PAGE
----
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tv   Bloomberg Markets Asia  Bloomberg  January 9, 2017 8:00pm-10:01pm EST

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♪ rishaad: midday in sydney, 8:00 in new york, i am coming to you from the asia headquarters in hong kong. this is "bloomberg markets." changes at yahoo! marissa mayer is quitting the board. brings brick-and-mortar, with hong kong listed. withma talks business
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donald trump. they say they will create a million new jobs. ready to go in hong kong. singapore, taipei, and kuala lumpur coming online, a day when we see activity. the first trading day of this year, where it would have fallen. here is sophie. the asf's falling almost 1% there with financials and energy dragging on the index. japan also joining the fray in the red. the nikkei 225 down for tenths of 1%. falling, second day of declines for that index. a little change on the new zealand equity index, a little firmer there. futures contracts in china and hong kong hauling ahead of a consumer and producer price data released from the mainland. that will be out in the next
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half hour or so. one of the big things today, in the currency space, dollar strength faltering for a second day. the korean won and the pound are the biggest decliners among major currencies so far this week, but we see the one rally won rally.we see the , strengthening. maintaining its rebound as we see haven buying, following the retreat on wall street. uncertainty.amid oil have a ring around the 52 dollar per barrel mark, recovering somewhat from an earlier decline driven by concerns over opec compliance. take a look at what is happening in the bond space. rise inebt cases the u.s. treasuries, for the third time in four sessions.
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the yield on the 10 year aussie tot fell six basis points 2.7. u.s. 10-year note's looking steady here as trading gets underway, after the yield fell to 2.37%, the lowest level since the fed hike in december. rishaad: let's get to sydney and get the first news. keeping it in the family when it comes to a future administration. that's right. president-elect donald trump's son-in-law will be a senior but unpaid adviser. jared kushner played a role in the campaign and were -- will work with the chief of staff and stephen bannon. leaving his real estate company to comply with ethics standards. kush p statement called ner a tremendous asset.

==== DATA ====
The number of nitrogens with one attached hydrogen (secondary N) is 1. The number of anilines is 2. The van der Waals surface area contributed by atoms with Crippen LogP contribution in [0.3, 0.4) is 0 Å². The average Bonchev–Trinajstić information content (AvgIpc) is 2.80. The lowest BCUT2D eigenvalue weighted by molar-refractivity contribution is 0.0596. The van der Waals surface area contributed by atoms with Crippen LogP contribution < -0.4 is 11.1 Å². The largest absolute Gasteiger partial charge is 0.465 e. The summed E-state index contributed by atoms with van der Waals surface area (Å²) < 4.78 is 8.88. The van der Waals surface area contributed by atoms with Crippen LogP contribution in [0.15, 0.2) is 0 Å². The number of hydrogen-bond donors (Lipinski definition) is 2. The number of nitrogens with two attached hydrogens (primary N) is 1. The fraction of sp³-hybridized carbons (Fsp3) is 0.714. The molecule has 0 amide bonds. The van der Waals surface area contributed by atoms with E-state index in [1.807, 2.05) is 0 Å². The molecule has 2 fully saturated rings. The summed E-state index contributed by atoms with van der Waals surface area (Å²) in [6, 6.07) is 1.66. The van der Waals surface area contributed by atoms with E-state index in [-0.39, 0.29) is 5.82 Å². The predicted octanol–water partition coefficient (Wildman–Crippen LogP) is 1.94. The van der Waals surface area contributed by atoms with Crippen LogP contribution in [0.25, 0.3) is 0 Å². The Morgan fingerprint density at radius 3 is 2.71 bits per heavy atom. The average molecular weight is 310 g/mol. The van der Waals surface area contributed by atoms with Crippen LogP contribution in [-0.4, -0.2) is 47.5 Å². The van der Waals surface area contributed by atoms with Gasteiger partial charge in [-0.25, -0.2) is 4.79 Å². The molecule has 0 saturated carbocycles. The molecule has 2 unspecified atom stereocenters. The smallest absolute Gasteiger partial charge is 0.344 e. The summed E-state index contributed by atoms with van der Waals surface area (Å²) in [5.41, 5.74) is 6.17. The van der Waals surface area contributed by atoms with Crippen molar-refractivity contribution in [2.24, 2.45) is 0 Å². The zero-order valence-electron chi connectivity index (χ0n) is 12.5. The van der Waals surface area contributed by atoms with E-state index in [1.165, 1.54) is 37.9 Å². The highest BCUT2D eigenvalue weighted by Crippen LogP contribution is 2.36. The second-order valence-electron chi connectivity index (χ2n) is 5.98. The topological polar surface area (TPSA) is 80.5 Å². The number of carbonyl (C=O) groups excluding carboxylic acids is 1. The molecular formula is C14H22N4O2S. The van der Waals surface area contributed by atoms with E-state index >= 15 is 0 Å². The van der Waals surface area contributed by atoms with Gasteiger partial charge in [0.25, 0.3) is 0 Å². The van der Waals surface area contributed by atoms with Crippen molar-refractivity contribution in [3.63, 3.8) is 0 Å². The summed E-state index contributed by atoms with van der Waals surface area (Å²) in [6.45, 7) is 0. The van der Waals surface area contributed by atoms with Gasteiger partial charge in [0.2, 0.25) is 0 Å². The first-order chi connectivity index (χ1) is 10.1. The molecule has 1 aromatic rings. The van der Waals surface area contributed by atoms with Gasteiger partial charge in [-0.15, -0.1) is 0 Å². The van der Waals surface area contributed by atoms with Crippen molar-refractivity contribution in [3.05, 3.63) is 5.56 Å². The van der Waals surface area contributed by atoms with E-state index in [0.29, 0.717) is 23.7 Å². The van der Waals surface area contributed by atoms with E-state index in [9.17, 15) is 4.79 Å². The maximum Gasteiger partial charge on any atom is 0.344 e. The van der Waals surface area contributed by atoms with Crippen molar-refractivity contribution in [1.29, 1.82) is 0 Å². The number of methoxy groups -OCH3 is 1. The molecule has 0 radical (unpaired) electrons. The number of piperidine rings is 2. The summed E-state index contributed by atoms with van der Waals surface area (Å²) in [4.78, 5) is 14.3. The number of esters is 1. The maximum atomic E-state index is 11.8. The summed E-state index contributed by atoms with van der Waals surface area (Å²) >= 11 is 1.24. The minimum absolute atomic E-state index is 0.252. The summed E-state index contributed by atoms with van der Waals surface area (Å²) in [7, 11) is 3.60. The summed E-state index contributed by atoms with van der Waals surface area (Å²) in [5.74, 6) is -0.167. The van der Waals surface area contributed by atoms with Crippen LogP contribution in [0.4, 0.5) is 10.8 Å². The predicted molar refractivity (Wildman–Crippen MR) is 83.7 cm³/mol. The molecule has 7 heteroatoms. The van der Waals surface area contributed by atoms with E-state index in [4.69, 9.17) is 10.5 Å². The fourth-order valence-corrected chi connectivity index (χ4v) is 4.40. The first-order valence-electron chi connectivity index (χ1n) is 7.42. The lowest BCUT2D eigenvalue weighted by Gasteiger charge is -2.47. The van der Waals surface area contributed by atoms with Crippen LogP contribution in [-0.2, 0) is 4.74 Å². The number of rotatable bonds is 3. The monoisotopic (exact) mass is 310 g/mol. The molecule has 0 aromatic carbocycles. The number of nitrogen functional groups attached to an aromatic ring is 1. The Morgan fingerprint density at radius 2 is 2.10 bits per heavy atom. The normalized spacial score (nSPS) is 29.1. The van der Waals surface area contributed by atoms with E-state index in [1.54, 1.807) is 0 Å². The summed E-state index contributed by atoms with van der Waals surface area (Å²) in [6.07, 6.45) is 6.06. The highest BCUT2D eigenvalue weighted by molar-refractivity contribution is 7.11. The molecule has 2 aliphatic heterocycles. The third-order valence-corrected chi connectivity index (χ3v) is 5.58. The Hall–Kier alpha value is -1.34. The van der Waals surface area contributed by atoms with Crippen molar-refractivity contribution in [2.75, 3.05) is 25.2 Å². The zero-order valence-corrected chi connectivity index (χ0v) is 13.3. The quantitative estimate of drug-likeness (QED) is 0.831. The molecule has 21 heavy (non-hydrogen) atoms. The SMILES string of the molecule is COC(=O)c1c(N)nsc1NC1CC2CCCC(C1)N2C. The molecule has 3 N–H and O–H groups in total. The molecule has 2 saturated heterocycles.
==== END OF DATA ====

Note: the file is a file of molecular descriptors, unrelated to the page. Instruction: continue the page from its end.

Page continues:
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freedom of movement and the single market. in her first spell -- policy speech, angela merkel laid out her position as theresa may prepares to launch brexit negotiations. merkel says anything other than full compliance with eu rules would have consequences for the remaining states. india's largest conglomerate resumed its attack on its chairman, accusing him of altering representation of its directive. a filing from lawyers say he reduced the number of directives on the board of other companies. they are accusing him of raising concerns about problems at the group's operations and being slow to react to losses. james packer is returning to the board of his company. he has a privately held investment company. the current chair will step down. brown is increasingly focusing
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--crown is in recently focus increasingly focused on australia. ,lobal news 24 hours a day howard by analysts and over 120 countries. this is bloomberg. the top getting back to stories, yahoo! announces changes once the deal with verizon is complete. they include the departure of marissa mayer from the board. is going? who else is leaving? >> marissa mayer is one of six board of directors who is leaving the yahoo! board. she has been there for four years. she started in 2012, and she will not 2017 as her final -- she will notch 2017 as her final year. others departing, cofounder david philo and maynard webb, as